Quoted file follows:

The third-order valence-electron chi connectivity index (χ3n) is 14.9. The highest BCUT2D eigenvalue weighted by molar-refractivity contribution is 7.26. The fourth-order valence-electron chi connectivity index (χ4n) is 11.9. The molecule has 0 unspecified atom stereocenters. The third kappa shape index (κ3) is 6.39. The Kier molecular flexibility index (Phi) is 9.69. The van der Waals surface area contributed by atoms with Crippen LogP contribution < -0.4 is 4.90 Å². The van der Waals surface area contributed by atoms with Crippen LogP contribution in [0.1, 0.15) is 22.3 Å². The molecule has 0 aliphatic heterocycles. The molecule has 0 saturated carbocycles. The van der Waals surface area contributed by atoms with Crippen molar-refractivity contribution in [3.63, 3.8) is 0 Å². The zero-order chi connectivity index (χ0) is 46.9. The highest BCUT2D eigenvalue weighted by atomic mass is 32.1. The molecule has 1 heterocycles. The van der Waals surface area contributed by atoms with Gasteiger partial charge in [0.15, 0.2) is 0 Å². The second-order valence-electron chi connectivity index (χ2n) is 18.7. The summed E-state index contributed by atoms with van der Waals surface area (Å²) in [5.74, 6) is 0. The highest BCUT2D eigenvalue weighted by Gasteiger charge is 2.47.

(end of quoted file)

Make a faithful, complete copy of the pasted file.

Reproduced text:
The third-order valence-electron chi connectivity index (χ3n) is 14.9. The highest BCUT2D eigenvalue weighted by molar-refractivity contribution is 7.26. The fourth-order valence-electron chi connectivity index (χ4n) is 11.9. The molecule has 0 unspecified atom stereocenters. The third kappa shape index (κ3) is 6.39. The Kier molecular flexibility index (Phi) is 9.69. The van der Waals surface area contributed by atoms with Crippen LogP contribution < -0.4 is 4.90 Å². The van der Waals surface area contributed by atoms with Crippen LogP contribution in [0.1, 0.15) is 22.3 Å². The molecule has 0 aliphatic heterocycles. The molecule has 0 saturated carbocycles. The van der Waals surface area contributed by atoms with Crippen molar-refractivity contribution in [3.63, 3.8) is 0 Å². The zero-order chi connectivity index (χ0) is 46.9. The highest BCUT2D eigenvalue weighted by atomic mass is 32.1. The molecule has 1 heterocycles. The van der Waals surface area contributed by atoms with Gasteiger partial charge in [0.15, 0.2) is 0 Å². The second-order valence-electron chi connectivity index (χ2n) is 18.7. The summed E-state index contributed by atoms with van der Waals surface area (Å²) in [5.74, 6) is 0. The highest BCUT2D eigenvalue weighted by Gasteiger charge is 2.47.